The lovely Susie from Apples N Feathers has graciously agreed to read one of my favorites, The Thirteenth Tale by Diane Setterfield, and in exchanged challenged me to read one of her’s, Geek Love by Katherine Dunn. Both books are dark and full of mystery, so, without further ado, here are the reviews….
Author: Katherine Dunn
Published: March 1989
Links: Goodreads, Amazon (NOT available as Kindle edition)
Borrowed from library
Geek Love is the story of the Binewskis, a carny family whose mater- and paterfamilias set out–with the help of amphetamine, arsenic, and radioisotopes–to breed their own exhibit of human oddities. There’s Arturo the Aquaboy, who has flippers for limbs and a megalomaniac ambition worthy of Genghis Khan . . . Iphy and Elly, the lissome Siamese twins . . . albino hunchback Oly, and the outwardly normal Chick, whose mysterious gifts make him the family’s most precious–and dangerous–asset.
As the Binewskis take their act across the backwaters of the U.S., inspiring fanatical devotion and murderous revulsion; as its members conduct their own Machiavellian version of sibling rivalry, Geek Love throws its sulfurous light on our notions of the freakish and the normal, the beautiful and the ugly, the holy and the obscene. Family values will never be the same.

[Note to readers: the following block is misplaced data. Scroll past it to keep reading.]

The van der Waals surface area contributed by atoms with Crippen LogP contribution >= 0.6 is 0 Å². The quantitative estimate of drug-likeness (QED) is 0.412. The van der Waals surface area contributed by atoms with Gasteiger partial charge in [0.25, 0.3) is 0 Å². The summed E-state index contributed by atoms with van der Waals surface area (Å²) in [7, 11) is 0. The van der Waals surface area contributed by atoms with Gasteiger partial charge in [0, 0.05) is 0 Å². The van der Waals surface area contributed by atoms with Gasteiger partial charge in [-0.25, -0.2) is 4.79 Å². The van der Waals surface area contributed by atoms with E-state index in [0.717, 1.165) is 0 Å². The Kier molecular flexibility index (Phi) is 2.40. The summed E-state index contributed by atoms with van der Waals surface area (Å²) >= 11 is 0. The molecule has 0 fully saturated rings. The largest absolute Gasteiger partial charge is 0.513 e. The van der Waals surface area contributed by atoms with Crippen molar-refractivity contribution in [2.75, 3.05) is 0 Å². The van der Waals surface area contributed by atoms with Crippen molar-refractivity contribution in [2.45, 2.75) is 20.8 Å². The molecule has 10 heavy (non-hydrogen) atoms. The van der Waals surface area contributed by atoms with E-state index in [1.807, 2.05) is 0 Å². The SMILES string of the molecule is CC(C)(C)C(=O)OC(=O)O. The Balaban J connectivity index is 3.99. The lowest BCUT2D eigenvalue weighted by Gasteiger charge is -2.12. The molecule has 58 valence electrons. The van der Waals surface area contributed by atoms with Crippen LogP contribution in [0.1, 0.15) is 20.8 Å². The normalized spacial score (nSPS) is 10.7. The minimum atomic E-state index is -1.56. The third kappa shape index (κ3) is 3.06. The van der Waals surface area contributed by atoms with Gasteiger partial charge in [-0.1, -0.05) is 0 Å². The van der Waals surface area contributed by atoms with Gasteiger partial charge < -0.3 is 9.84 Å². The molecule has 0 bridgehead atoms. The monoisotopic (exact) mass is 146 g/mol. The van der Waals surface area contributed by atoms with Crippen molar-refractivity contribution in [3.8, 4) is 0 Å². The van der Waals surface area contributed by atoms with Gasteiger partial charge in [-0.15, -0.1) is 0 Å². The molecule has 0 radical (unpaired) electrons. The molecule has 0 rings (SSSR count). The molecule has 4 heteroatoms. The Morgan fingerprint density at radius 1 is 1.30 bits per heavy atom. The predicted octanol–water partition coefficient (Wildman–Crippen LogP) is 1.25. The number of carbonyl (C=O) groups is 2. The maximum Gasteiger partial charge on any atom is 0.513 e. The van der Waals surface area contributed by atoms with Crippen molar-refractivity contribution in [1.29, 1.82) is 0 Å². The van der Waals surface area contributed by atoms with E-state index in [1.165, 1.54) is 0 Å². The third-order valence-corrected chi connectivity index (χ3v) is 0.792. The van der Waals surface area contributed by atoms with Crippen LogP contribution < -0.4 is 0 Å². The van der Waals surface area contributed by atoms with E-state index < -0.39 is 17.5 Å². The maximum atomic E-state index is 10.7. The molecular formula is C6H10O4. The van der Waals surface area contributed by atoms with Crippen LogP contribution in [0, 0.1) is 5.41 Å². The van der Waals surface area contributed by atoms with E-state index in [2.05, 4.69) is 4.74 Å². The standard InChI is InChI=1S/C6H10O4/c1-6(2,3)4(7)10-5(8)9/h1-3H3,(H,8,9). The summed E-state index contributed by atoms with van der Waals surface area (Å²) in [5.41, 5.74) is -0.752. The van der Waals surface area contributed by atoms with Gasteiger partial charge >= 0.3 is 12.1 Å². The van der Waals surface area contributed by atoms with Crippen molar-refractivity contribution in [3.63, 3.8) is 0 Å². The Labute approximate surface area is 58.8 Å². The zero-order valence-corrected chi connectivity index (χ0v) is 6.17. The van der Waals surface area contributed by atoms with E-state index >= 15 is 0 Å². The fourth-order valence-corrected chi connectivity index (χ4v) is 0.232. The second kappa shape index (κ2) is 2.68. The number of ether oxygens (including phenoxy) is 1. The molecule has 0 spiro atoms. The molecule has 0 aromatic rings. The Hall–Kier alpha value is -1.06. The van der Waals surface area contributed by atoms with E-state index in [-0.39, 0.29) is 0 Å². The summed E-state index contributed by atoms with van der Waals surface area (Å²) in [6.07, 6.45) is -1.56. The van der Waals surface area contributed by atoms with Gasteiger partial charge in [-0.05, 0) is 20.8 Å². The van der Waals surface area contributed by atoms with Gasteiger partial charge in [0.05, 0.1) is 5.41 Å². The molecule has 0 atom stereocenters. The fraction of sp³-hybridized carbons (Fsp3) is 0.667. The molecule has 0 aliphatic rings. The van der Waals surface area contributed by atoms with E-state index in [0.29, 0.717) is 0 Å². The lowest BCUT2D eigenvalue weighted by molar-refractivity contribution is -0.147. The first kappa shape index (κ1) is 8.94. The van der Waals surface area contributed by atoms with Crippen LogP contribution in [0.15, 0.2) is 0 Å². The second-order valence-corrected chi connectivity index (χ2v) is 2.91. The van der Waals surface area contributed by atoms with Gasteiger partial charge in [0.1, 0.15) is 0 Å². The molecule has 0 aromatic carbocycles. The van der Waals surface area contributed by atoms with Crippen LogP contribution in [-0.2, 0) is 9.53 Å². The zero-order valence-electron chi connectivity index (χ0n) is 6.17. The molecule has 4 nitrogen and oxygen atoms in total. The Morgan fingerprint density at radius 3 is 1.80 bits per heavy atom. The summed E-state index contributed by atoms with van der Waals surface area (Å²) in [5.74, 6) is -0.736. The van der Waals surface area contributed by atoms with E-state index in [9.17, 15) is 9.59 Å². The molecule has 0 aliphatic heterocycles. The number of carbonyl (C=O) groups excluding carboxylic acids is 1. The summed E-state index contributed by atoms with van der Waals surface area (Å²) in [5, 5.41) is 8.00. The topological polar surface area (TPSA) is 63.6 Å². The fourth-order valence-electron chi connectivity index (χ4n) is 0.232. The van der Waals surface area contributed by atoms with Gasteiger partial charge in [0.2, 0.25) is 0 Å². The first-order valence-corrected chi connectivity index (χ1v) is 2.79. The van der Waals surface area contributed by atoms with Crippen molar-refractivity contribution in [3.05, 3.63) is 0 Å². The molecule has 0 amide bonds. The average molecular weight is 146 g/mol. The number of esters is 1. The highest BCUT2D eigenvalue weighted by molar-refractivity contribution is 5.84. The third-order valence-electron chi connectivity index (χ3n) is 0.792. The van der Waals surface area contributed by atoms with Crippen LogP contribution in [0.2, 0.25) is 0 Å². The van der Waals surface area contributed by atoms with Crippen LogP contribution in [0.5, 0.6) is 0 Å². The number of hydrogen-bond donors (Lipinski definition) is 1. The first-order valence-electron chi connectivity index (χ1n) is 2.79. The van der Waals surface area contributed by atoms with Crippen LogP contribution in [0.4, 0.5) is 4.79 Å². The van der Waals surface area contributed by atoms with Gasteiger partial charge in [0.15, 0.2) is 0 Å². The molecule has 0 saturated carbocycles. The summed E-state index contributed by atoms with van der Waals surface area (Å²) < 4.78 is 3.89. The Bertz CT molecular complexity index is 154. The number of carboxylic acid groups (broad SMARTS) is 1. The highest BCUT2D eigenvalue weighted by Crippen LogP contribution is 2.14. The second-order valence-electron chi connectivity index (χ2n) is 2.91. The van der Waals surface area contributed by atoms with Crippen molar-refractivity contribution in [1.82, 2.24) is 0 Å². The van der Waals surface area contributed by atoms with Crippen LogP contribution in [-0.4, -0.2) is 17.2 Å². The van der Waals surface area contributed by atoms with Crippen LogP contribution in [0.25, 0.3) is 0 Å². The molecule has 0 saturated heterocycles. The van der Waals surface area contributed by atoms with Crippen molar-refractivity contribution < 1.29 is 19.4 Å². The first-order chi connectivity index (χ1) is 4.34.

When I read the synopsis of this book, I was excited…it looked dark and edgy and I normally enjoy that. Plus the fact that it was a National Book Award finalist means something to me…solid writing. But what I wasn’t counting on was just HOW dark this story would turn out to be.
Reading it was often difficult. Every single character in this book is flawed. Horribly, cruelly flawed. They represent the darkest parts of humanity…hate, greed, jealousy. And they manipulate one another in horrendous ways. More than once I had to put the book down, my stomach in knots, because I couldn’t see how the story was going to transition from the amount of pain and foreboding of the section I was reading into SOME form of redemption.
But, I stuck with it because the writing is so good and the story, while frequently making me cringe, was still truly fascinating. And a lot of the parts that were hard for me were for personal reasons (I have small children and anyone who is easily offended by perceived cruelty to children may have the same difficulties I did). But the last 100 pages were truly wonderful. And the redemption I so desperately wanted these characters to find, in any form, did arrive, finally and unexpectedly.